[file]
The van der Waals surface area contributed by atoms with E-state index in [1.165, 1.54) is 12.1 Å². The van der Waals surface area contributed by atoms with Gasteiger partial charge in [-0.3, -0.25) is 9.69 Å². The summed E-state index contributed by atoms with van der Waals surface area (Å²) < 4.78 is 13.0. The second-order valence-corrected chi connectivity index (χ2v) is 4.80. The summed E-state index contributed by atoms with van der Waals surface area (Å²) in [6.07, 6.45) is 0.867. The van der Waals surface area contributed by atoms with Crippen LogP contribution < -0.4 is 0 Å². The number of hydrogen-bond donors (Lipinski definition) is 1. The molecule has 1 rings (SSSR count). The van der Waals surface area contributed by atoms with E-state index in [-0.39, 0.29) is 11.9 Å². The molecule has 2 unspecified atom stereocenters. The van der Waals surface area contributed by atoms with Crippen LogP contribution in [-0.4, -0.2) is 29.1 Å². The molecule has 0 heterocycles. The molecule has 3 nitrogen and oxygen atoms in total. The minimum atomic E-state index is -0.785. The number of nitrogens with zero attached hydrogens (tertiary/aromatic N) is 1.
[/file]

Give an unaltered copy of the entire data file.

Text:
The van der Waals surface area contributed by atoms with E-state index in [1.165, 1.54) is 12.1 Å². The van der Waals surface area contributed by atoms with Gasteiger partial charge in [-0.3, -0.25) is 9.69 Å². The summed E-state index contributed by atoms with van der Waals surface area (Å²) < 4.78 is 13.0. The second-order valence-corrected chi connectivity index (χ2v) is 4.80. The summed E-state index contributed by atoms with van der Waals surface area (Å²) in [6.07, 6.45) is 0.867. The van der Waals surface area contributed by atoms with Crippen LogP contribution < -0.4 is 0 Å². The number of hydrogen-bond donors (Lipinski definition) is 1. The molecule has 1 rings (SSSR count). The van der Waals surface area contributed by atoms with E-state index in [-0.39, 0.29) is 11.9 Å². The molecule has 2 unspecified atom stereocenters. The van der Waals surface area contributed by atoms with Crippen LogP contribution in [-0.4, -0.2) is 29.1 Å². The molecule has 0 heterocycles. The molecule has 3 nitrogen and oxygen atoms in total. The minimum atomic E-state index is -0.785. The number of nitrogens with zero attached hydrogens (tertiary/aromatic N) is 1.